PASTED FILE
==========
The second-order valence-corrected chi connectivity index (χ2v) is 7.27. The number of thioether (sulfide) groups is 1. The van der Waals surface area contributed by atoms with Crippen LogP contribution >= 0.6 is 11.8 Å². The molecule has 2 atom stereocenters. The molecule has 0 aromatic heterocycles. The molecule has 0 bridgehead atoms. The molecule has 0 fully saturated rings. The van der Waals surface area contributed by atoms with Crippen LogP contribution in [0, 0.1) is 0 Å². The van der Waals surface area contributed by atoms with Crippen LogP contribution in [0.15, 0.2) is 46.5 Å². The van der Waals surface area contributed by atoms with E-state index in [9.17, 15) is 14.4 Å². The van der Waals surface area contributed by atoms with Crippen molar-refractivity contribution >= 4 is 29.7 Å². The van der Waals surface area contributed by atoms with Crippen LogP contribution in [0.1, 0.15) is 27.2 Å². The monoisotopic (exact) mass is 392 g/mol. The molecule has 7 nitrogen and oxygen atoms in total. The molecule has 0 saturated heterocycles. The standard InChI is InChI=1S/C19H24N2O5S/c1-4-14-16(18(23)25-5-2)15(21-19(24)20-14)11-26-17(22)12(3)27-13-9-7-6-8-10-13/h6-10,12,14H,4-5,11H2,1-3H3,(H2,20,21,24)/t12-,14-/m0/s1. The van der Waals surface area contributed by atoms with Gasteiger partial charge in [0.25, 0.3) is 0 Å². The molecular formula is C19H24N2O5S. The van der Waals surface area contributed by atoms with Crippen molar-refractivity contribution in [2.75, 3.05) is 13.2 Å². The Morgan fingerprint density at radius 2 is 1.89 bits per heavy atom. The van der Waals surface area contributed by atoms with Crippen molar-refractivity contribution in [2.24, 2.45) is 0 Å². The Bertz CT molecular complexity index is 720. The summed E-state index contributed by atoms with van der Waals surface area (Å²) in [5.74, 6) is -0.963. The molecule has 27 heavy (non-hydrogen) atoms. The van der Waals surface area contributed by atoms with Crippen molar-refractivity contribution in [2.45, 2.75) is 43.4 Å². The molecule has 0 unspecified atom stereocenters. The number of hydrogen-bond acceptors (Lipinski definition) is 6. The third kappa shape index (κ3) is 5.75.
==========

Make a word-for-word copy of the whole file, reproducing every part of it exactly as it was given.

The second-order valence-corrected chi connectivity index (χ2v) is 7.27. The number of thioether (sulfide) groups is 1. The van der Waals surface area contributed by atoms with Crippen LogP contribution >= 0.6 is 11.8 Å². The molecule has 2 atom stereocenters. The molecule has 0 aromatic heterocycles. The molecule has 0 bridgehead atoms. The molecule has 0 fully saturated rings. The van der Waals surface area contributed by atoms with Crippen LogP contribution in [0, 0.1) is 0 Å². The van der Waals surface area contributed by atoms with Crippen LogP contribution in [0.15, 0.2) is 46.5 Å². The van der Waals surface area contributed by atoms with E-state index in [9.17, 15) is 14.4 Å². The van der Waals surface area contributed by atoms with Crippen molar-refractivity contribution >= 4 is 29.7 Å². The van der Waals surface area contributed by atoms with Crippen LogP contribution in [0.1, 0.15) is 27.2 Å². The monoisotopic (exact) mass is 392 g/mol. The molecule has 7 nitrogen and oxygen atoms in total. The molecule has 0 saturated heterocycles. The standard InChI is InChI=1S/C19H24N2O5S/c1-4-14-16(18(23)25-5-2)15(21-19(24)20-14)11-26-17(22)12(3)27-13-9-7-6-8-10-13/h6-10,12,14H,4-5,11H2,1-3H3,(H2,20,21,24)/t12-,14-/m0/s1. The van der Waals surface area contributed by atoms with Gasteiger partial charge in [0.25, 0.3) is 0 Å². The molecular formula is C19H24N2O5S. The van der Waals surface area contributed by atoms with Crippen molar-refractivity contribution in [2.75, 3.05) is 13.2 Å². The Morgan fingerprint density at radius 2 is 1.89 bits per heavy atom. The van der Waals surface area contributed by atoms with Crippen molar-refractivity contribution in [2.24, 2.45) is 0 Å². The Bertz CT molecular complexity index is 720. The summed E-state index contributed by atoms with van der Waals surface area (Å²) in [5.74, 6) is -0.963. The molecule has 27 heavy (non-hydrogen) atoms. The van der Waals surface area contributed by atoms with Crippen molar-refractivity contribution in [2.45, 2.75) is 43.4 Å². The molecule has 0 unspecified atom stereocenters. The number of hydrogen-bond acceptors (Lipinski definition) is 6. The third kappa shape index (κ3) is 5.75.